Healthy Cereal, Hefty Price Tag

Magic Spoon claims to be a healthy version of your favorite childhood cereals, but you can only buy it for $40, and *spoiler* it’s not that great.

A breakfast scene with a box of Magic Cereal on the table and a bowl of granola besides it. (Photo by Li-Chun Pan)

Whether you pour milk in the bowl first or last, there’s no denying that cereal is a quintessential college meal. It’s an easy snack for late-night study sessions and a quick bite before class. It’s cheap and it’s convenient — who could ask for more? My personal favorites include Cinnamon Toast Crunch, Krave and the rare Oreo O’s, but these don’t necessarily constitute a healthy meal. In an effort to treat breakfast with the importance it deserves, I decided to break out of my sugary morning habit.

When I heard about a cereal that was high-protein, low-carb, low-sugar, gluten-free, grain-free, non-GMO and had no artificial colors or sweeteners, I thought it seemed too good to be true. Magic Spoon health cereal advertises 12 grams of protein compared to the average cereal’s one gram, and only three grams of net carbohydrates to the average cereal’s 22. Magic Spoon also has zero sugar content and is 110 calories per three-quarter cup serving.

Despite the carefully crafted ingredient list, Magic Spoon cereal is not vegan — the first ingredient listed is milk protein blend.

Magic Spoon cereal claims to provide “100% Happiness Guaranteed.” At $10 a box, I would sure hope so. After some contemplation over the price tag, I decided to order the variety case of Magic Spoon. Unfortunately, the cereal is offered exclusively on its website in sets of four, which means you have to spend $40 on your online cereal order. I ordered on a Tuesday and by Friday my magic cereal had arrived at my apartment.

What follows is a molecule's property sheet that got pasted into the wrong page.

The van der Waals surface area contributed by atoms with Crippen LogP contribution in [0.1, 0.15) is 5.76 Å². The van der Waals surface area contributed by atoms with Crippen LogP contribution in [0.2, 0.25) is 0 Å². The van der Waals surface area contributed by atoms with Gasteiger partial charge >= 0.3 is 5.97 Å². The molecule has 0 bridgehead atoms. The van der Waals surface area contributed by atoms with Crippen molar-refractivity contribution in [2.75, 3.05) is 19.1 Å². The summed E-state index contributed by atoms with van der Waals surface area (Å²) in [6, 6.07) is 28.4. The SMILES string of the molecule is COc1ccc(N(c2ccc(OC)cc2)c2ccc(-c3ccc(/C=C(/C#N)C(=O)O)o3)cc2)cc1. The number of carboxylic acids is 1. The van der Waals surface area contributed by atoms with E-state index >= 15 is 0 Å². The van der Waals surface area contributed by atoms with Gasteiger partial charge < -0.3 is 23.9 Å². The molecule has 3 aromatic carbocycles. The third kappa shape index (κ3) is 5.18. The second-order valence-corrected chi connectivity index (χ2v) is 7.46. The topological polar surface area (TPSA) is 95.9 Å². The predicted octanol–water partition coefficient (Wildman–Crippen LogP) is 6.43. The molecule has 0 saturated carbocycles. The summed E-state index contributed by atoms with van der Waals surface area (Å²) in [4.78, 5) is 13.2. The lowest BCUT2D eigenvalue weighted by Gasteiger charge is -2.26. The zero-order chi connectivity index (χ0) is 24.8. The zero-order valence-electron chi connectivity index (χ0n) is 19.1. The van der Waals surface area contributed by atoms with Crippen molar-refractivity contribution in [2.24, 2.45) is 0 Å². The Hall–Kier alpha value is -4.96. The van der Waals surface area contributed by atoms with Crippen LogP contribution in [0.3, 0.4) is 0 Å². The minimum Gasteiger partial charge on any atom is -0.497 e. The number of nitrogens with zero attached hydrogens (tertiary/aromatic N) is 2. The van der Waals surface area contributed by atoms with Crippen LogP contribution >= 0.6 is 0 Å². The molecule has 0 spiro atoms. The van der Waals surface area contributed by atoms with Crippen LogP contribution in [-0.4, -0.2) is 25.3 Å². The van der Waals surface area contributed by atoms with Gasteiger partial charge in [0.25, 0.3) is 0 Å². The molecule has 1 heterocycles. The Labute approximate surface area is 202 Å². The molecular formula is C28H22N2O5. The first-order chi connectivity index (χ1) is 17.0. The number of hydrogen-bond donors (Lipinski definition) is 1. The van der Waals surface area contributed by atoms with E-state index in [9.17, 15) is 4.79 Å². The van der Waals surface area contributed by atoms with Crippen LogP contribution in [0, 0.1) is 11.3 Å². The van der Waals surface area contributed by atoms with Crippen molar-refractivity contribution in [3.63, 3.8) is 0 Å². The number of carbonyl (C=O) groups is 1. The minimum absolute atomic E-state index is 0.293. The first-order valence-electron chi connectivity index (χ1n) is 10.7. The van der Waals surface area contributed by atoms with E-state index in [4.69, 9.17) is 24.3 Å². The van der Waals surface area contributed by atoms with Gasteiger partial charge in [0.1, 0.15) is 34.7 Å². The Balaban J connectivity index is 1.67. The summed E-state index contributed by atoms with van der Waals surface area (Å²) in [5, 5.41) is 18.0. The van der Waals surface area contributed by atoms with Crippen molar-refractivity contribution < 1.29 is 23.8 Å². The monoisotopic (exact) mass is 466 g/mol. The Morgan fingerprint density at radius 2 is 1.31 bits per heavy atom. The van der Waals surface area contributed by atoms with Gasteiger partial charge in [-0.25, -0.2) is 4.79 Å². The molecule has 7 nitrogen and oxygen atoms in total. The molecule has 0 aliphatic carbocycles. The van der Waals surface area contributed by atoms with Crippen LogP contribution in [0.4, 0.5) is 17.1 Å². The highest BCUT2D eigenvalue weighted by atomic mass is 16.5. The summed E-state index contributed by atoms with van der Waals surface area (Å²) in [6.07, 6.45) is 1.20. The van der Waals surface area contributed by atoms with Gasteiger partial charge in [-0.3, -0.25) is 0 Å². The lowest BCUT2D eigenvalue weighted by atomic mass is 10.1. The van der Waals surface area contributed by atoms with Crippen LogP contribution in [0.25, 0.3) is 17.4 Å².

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The variety pack included the classic cereal flavors: cinnamon, frosted, fruity and cocoa. I was most excited about the cocoa flavor, meaning I tore into that box immediately. Cocoa, you let me down. I mean you really let me down. The cocoa cereal tasted like styrofoam beads rolled in cocoa powder with a chemical aftertaste. I wouldn’t even put it in the same food group as Cocoa Puffs, which I assume is what Magic Spoon was trying to mimic. I will probably finish the box out of guilt for how much I spent (or if I am running seriously low on groceries).

The next box I opened was the frosted flavor. I had read good reviews about this one on Magic Spoon’s website, but the flavor was quite odd. The taste and smell were very strong, almost like perfume, and did not taste at all like Frosted Flakes nor any other frosted cereal. With some almond milk, the strong aroma was slightly subdued and I could get the rest of the bowl down.

The cinnamon flavor was not good, but not bad. It does not come close to the delicious Cinnamon Toast Crunch, but it’s a good alternative if you want to keep a similar healthy option around. It, too, had a slight chemical aftertaste.

Last but not least, the fruity flavor. My favorite. I don’t know why I waited so long to open this box. Maybe I had low expectations because I am generally not a fan of fruity cereals. This is an exact substitute for Froot Loops. I am, to put it lightly, obsessed. If I decide to order from Magic Spoon again, I will be ordering four fruity boxes.

Does eating Magic Spoon cereal taste like eating sugary cereal on a Saturday morning in 2006 while watching cartoons? No. Is it bad? Not if you have an open mind. If you’ve been itching to find a more nutritious alternative to your usual first-meal staples and somehow have an extra $40 to spend on groceries, this could be a solid option. But then again, you could always have some toast and call it a day.

Email Kylie Smith at [email protected]

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